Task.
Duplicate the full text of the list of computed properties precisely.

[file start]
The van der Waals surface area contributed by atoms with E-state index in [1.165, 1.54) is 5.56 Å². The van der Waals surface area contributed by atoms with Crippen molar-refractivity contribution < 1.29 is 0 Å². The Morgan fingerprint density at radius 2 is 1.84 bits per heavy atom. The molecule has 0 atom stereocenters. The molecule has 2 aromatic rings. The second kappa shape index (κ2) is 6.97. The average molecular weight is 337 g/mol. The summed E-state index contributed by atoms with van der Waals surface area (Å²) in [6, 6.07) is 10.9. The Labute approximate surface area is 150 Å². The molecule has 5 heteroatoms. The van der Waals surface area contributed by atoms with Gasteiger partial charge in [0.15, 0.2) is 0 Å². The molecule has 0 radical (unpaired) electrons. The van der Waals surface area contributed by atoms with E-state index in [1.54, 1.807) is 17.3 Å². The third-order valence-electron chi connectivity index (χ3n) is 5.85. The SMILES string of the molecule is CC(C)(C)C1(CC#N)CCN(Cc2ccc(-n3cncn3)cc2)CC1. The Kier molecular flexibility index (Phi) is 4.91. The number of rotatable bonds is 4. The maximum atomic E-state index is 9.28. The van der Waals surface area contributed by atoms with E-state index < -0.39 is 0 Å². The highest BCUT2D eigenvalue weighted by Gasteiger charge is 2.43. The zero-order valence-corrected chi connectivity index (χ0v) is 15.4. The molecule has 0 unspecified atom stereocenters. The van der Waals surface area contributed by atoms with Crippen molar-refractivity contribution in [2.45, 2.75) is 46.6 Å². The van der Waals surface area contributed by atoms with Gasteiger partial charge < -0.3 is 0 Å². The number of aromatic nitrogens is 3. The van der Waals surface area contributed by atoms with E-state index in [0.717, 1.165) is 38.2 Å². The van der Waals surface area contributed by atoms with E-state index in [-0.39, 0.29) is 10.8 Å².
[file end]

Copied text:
The van der Waals surface area contributed by atoms with E-state index in [1.165, 1.54) is 5.56 Å². The van der Waals surface area contributed by atoms with Crippen molar-refractivity contribution < 1.29 is 0 Å². The Morgan fingerprint density at radius 2 is 1.84 bits per heavy atom. The molecule has 0 atom stereocenters. The molecule has 2 aromatic rings. The second kappa shape index (κ2) is 6.97. The average molecular weight is 337 g/mol. The summed E-state index contributed by atoms with van der Waals surface area (Å²) in [6, 6.07) is 10.9. The Labute approximate surface area is 150 Å². The molecule has 5 heteroatoms. The van der Waals surface area contributed by atoms with Gasteiger partial charge in [0.15, 0.2) is 0 Å². The molecule has 0 radical (unpaired) electrons. The van der Waals surface area contributed by atoms with E-state index in [1.54, 1.807) is 17.3 Å². The third-order valence-electron chi connectivity index (χ3n) is 5.85. The SMILES string of the molecule is CC(C)(C)C1(CC#N)CCN(Cc2ccc(-n3cncn3)cc2)CC1. The Kier molecular flexibility index (Phi) is 4.91. The number of rotatable bonds is 4. The maximum atomic E-state index is 9.28. The van der Waals surface area contributed by atoms with E-state index < -0.39 is 0 Å². The highest BCUT2D eigenvalue weighted by Gasteiger charge is 2.43. The zero-order valence-corrected chi connectivity index (χ0v) is 15.4. The molecule has 0 unspecified atom stereocenters. The van der Waals surface area contributed by atoms with Crippen molar-refractivity contribution in [2.45, 2.75) is 46.6 Å². The van der Waals surface area contributed by atoms with Gasteiger partial charge < -0.3 is 0 Å². The number of aromatic nitrogens is 3. The van der Waals surface area contributed by atoms with E-state index in [0.717, 1.165) is 38.2 Å². The van der Waals surface area contributed by atoms with E-state index in [-0.39, 0.29) is 10.8 Å².